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Power Side Switched Circuit- Normal Operation

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26 Feb 2019 07:13 #27377 by MOROSO321
I'm a little confused with activation of the transistor on and off. With the solenoid reading 0 and 0 with the transistor off, does that mean KOEO? Or when the transistor is on, does that mean KOEO OR KOER? Little clarification please. Thank you fellow techs.

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26 Feb 2019 11:03 - 27 Feb 2019 12:02 #27381 by Andy.MacFadyen
Replied by Andy.MacFadyen on topic Power Side Switched Circuit- Normal Operation
I could probably help you a lot more if you could give the chapter and page or video that is causing concern.

Before computers were used in cars power side switched used to be the way (almost all) circuits were switched.

A good example of power side switched would be an old fashioned light switch, no matter what position the key was in the light switch was continuously supplied with battery voltage through a fuse. Only when then switch was in the on postion could the electricity flow though the switch through the bulb to a local ground.

However some power side switched circuits were only supplied with battery power Key On Engine Off or Key On Engine Running . An example would be the brake light switch on most older cars. The brake light was supplied with power through a via the ignition switch, the though the brake light switch to the brake lights then to a local ground.

On pre 1980's cars ground side switched circuits were rare the main example would be the interior dome light which was continuously supplied with battery power but was only grounded when a door was opened.

It was the coming of computers and fuel injection that made ground switching more common.
Taking the fuel injectors and ignition circuits as an example they are supplied with an ignition switched battery voltage supply (usually from a main or auto shutdown relay) --- the supply will normally be in any Key On condition.

Injectors and coils are generally controlled by ground side switching. The injectors and coil packs are only switched (pulsed) on (grounded) for time periods controlled by the computer. This time on time is called the Injector Duration for an injector and the Dwell Time for a coil.
Although they are supplied with power at Key On the injectors and coil primary will only be pulsed to ground in time with crankshaft rotation Key On Engine Running.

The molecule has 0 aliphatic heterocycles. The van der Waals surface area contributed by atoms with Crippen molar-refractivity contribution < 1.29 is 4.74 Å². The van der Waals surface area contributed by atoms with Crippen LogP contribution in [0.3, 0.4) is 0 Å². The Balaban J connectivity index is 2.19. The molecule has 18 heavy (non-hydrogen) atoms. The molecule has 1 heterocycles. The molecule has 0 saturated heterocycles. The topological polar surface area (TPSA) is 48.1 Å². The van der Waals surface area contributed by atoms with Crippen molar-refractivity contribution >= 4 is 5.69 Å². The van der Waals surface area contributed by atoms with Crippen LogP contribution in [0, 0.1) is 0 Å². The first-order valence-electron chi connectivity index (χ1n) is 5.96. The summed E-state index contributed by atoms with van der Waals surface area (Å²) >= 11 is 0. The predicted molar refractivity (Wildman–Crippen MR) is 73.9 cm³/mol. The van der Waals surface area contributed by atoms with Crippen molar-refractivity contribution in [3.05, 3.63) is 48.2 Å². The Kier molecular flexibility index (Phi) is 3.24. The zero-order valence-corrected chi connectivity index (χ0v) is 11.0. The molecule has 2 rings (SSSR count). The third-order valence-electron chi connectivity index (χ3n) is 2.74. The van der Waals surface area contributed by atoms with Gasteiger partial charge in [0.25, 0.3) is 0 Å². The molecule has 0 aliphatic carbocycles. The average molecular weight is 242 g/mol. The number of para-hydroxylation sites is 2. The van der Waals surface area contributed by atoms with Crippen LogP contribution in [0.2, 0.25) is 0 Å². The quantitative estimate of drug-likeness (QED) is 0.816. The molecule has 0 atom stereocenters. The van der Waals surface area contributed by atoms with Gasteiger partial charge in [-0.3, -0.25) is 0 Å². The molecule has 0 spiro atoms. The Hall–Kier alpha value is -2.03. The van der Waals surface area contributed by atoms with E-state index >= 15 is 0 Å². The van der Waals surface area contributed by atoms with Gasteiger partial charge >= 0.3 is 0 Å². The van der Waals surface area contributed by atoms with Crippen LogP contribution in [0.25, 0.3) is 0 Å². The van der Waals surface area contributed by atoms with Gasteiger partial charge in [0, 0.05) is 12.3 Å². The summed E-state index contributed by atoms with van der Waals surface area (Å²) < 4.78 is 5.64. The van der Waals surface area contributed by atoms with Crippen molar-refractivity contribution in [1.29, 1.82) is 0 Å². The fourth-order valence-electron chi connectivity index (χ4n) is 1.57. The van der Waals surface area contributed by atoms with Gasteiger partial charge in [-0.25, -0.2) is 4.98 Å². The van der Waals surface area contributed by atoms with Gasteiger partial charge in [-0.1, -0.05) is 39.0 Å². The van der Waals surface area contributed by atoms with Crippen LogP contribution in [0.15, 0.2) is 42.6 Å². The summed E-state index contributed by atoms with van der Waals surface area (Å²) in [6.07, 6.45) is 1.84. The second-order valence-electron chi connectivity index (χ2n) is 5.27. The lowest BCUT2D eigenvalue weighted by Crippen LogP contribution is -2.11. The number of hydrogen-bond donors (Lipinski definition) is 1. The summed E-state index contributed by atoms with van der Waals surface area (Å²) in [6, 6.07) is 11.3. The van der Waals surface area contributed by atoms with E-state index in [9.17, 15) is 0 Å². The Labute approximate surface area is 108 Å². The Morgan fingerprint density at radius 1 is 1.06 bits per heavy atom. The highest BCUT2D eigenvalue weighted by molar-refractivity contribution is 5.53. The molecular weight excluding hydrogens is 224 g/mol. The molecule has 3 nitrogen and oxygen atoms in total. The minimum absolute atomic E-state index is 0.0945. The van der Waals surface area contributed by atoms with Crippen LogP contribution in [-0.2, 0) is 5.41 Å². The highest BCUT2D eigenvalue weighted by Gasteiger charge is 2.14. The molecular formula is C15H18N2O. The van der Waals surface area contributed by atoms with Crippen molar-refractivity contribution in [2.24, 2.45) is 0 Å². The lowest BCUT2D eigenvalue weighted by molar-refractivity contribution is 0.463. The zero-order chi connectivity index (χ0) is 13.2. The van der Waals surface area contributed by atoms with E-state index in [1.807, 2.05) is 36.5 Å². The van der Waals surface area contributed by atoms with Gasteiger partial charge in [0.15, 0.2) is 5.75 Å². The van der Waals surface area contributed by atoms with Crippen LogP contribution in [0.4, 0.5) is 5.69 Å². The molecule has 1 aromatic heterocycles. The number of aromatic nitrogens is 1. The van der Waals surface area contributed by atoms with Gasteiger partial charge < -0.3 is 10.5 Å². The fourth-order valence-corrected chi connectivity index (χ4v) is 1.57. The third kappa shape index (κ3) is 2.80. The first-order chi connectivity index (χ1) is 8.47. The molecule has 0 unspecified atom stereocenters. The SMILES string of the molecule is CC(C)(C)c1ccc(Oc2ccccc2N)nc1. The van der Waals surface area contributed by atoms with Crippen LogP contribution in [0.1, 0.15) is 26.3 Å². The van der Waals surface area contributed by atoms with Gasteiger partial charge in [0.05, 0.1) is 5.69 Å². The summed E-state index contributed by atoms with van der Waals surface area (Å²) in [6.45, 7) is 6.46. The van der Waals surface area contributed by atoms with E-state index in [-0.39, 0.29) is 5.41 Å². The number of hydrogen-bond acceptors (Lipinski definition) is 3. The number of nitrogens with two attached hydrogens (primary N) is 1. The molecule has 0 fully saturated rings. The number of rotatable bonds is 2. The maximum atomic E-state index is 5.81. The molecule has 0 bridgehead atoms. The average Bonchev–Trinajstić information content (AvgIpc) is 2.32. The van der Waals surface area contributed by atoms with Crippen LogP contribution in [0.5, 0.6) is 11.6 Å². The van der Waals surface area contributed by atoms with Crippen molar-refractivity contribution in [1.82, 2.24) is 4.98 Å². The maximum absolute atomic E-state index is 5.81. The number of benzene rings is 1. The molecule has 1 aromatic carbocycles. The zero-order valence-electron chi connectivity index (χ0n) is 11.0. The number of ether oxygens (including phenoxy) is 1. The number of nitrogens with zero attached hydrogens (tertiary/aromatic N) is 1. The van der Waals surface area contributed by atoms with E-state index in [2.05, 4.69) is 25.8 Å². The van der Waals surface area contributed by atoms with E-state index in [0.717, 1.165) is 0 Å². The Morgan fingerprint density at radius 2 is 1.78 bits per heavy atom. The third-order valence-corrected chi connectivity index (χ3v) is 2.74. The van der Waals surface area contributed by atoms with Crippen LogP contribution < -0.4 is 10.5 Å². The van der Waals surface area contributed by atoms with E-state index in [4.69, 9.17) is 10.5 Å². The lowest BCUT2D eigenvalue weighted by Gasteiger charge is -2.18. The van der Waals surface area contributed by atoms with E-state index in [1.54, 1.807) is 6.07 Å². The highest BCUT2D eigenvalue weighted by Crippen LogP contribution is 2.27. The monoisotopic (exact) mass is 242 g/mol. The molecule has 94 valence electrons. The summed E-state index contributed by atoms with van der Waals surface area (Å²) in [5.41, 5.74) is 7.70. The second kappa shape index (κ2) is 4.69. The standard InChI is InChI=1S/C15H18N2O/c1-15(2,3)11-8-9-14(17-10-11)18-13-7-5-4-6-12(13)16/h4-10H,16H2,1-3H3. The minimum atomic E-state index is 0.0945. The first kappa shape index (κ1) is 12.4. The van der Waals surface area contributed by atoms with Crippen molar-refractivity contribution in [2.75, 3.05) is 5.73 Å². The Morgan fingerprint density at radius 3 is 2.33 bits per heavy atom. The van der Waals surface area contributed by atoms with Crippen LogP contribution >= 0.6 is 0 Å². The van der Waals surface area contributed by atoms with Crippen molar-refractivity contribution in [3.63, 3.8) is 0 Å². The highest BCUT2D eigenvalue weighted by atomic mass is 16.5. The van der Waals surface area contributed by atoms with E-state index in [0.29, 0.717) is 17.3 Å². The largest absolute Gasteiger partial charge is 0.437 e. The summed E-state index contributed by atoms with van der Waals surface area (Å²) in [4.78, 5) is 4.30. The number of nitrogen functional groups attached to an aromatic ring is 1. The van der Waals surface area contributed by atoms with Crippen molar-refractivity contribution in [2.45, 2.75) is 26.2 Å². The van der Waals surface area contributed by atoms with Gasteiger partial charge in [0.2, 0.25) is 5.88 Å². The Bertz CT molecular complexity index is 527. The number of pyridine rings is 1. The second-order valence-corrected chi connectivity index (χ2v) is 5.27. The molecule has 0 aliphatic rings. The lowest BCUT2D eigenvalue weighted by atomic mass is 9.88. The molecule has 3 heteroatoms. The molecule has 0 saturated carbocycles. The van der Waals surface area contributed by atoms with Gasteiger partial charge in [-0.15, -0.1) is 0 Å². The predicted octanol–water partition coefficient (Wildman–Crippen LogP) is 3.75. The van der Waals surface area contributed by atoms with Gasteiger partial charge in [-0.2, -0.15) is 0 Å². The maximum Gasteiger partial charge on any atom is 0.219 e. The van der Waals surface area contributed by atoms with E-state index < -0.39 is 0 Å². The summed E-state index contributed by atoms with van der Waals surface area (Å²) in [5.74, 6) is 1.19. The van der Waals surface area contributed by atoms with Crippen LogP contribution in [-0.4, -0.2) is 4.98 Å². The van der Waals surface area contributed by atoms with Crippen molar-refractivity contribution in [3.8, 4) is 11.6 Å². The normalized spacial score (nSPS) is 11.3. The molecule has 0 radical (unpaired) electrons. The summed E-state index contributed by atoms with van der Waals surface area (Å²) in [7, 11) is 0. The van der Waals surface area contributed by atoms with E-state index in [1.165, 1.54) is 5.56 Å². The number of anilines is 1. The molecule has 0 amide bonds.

Because the injectors and coils are only pulsed to ground for fixed time period (a few milliseconds ) they don't remain switched on so the injectors won't flood the engine and coils won't burn out.

"There's always a catch ---- Catch OBD2 ."


Last edit: 27 Feb 2019 12:02 by Andy.MacFadyen.
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02 Mar 2019 23:11 #27539 by ScannerDanner
Replied by ScannerDanner on topic Power Side Switched Circuit- Normal Operation
Feel free to ask these types of questions directly on the video it is related to okay? I make it a priority to answer them.

Don't be a parts changer!
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02 Mar 2019 23:15 #27540 by ScannerDanner
Replied by ScannerDanner on topic Power Side Switched Circuit- Normal Operation

MOROSO321 wrote: I'm a little confused with activation of the transistor on and off. With the solenoid reading 0 and 0 with the transistor off, does that mean KOEO? Or when the transistor is on, does that mean KOEO OR KOER? Little clarification please. Thank you fellow techs.

KOEO (key on engine off)
KOER (key on engine run)
Neither of these dictate whether or not the transistor is on or off. This will depend on the circuit and when it is supposed to operate.
When you're doing circuit testing on these, you can't do them with the key off which would be why you see these listed.
Make sense?

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19 Mar 2019 15:17 #27922 by MOROSO321
Replied by MOROSO321 on topic Power Side Switched Circuit- Normal Operation
yes it does sir. Thanks Paul.
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